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Internal dynamics of patent reference networks using the Bray–Curtis dissimilarity measure
Journal of Big Data volume 11, Article number: 27 (2024)
Abstract
Background
Patents are indicators of technological developments. The science & technology categories, to which they are assigned to, form a directed, weighted network where the links are the references between patents belonging to the respective categories. This network can be conceived as a kind of intellectual ecology, lending itself to mathematical analyses analogous to those carried out in numerical ecology. The nonmetric Bray–Curtis dissimilarity, commonly used in quantitative ecology, can be used to describe the internal dynamics of this network.
Results
While the degreedistribution of the network remained stable during the studied years, that of the subnetworks of with at least k links showed that k = 5 is a critical number of citations: this many are needed that the bias towards already highly cited works come into effect (preferential attachment). Using the d_{ij} BayCurtis dissimilarity between nodes i and j, a surprising pattern emerged: the logprobability of a change in d_{ij} during a quarter of year depended linearly, with a negative coefficient, on the magnitude of the change itself.
Conclusions
The developed methodology could be useful to detect emerging technological developments, to aid decisions, for example, on resource allocation. The pattern found on the internal dynamics of the system depends on the categorisation of the patents, therefore it can serve as an indicator when comparing different categorisation methods.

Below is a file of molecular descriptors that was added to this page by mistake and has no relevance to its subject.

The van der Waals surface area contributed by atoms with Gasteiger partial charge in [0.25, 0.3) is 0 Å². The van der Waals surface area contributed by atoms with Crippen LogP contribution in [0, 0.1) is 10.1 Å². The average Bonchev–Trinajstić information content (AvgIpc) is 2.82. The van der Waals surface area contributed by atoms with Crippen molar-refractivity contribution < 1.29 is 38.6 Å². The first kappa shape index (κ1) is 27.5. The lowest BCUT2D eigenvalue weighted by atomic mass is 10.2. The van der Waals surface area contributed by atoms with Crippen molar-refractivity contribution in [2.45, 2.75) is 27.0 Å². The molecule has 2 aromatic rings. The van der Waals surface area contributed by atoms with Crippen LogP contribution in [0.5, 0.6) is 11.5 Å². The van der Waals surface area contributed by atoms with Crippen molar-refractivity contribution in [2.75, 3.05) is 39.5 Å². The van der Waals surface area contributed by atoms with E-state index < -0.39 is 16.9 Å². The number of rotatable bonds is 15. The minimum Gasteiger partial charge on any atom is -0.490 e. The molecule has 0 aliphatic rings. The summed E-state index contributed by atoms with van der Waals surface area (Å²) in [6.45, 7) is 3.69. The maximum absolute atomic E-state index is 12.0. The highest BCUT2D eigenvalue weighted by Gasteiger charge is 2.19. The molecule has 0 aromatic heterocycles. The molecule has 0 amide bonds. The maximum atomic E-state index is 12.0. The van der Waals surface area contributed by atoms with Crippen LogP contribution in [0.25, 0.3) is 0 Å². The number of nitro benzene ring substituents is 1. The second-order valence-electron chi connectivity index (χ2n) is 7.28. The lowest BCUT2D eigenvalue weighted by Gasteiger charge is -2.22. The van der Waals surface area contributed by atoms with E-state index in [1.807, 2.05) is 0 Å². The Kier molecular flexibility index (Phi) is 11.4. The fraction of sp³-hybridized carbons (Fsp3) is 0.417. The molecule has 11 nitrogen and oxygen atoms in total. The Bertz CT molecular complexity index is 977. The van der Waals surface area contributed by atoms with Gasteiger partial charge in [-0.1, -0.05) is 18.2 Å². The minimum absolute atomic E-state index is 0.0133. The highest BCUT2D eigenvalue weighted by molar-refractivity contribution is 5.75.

Graphical Abstract
Introduction
With the advent of “Big Data”, the bottleneck in predictive sciences is not finding relevant data but how to make sense of them. Studying patent databases may reveal patterns in technological advances that can be used to aid decision making, for example during resource allocations.
Patents are one of the most important indicators of human technological advancements. They are connected by references, thus generating links between the technological categories, too, to which the patents are assigned. This network can be conceived as a kind of intellectual ecology, lending itself to mathematical analyses analogous to those carried out in numerical ecology [1].
One of the most important concepts in trend and patternrecognition is the dissimilarity between two objects. The choice how to quantify it is not obvious and does not necessarily result in a distanceconcept, for which the criteria are:

(i)
d(A,B) ≥ 0 and d(A,A) = 0 (i.e. the dissimilarity between two different objects A and B is a nonnegative number and it is zero if A = B).

(ii)
(A,B) = d(B,A) (symmetry)

(iii)
d(A,B) < d(A,C) + d(C,B), for any third C (triangle inequality)
The last requirement does not necessarily hold for many commonly used dissimilarity measures. It is difficult to achieve, for example, for transport routes, due to their typical hubcentred organisations, if the distance is measured by the duration of the travel between nodes, as a journey to a hub is generally faster than between nonhubs.